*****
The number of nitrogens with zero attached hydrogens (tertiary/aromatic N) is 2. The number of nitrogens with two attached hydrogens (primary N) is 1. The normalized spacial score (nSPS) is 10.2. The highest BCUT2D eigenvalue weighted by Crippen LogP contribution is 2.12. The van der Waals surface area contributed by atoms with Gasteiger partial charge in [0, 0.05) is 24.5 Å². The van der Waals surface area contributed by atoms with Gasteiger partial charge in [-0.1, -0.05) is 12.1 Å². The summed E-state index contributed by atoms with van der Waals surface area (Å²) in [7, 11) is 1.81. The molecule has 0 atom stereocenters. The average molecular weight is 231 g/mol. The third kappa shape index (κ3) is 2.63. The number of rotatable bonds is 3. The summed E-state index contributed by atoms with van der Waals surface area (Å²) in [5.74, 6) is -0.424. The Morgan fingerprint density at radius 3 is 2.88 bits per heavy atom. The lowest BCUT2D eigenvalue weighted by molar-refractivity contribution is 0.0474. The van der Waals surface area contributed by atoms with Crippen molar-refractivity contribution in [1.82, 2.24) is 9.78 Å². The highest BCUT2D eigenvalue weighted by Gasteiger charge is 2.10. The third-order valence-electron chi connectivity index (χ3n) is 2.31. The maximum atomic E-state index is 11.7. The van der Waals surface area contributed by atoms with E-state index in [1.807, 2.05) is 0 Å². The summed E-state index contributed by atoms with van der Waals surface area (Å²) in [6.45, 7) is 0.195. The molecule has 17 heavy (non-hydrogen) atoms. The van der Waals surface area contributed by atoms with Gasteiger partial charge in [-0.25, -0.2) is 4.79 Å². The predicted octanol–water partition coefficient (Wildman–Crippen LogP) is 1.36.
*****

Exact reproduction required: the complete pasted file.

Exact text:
The number of nitrogens with zero attached hydrogens (tertiary/aromatic N) is 2. The number of nitrogens with two attached hydrogens (primary N) is 1. The normalized spacial score (nSPS) is 10.2. The highest BCUT2D eigenvalue weighted by Crippen LogP contribution is 2.12. The van der Waals surface area contributed by atoms with Gasteiger partial charge in [0, 0.05) is 24.5 Å². The van der Waals surface area contributed by atoms with Gasteiger partial charge in [-0.1, -0.05) is 12.1 Å². The summed E-state index contributed by atoms with van der Waals surface area (Å²) in [7, 11) is 1.81. The molecule has 0 atom stereocenters. The average molecular weight is 231 g/mol. The third kappa shape index (κ3) is 2.63. The number of rotatable bonds is 3. The summed E-state index contributed by atoms with van der Waals surface area (Å²) in [5.74, 6) is -0.424. The Morgan fingerprint density at radius 3 is 2.88 bits per heavy atom. The lowest BCUT2D eigenvalue weighted by molar-refractivity contribution is 0.0474. The van der Waals surface area contributed by atoms with Crippen molar-refractivity contribution in [1.82, 2.24) is 9.78 Å². The highest BCUT2D eigenvalue weighted by Gasteiger charge is 2.10. The third-order valence-electron chi connectivity index (χ3n) is 2.31. The maximum atomic E-state index is 11.7. The van der Waals surface area contributed by atoms with E-state index in [1.807, 2.05) is 0 Å². The summed E-state index contributed by atoms with van der Waals surface area (Å²) in [6.45, 7) is 0.195. The molecule has 17 heavy (non-hydrogen) atoms. The van der Waals surface area contributed by atoms with Gasteiger partial charge in [-0.25, -0.2) is 4.79 Å². The predicted octanol–water partition coefficient (Wildman–Crippen LogP) is 1.36.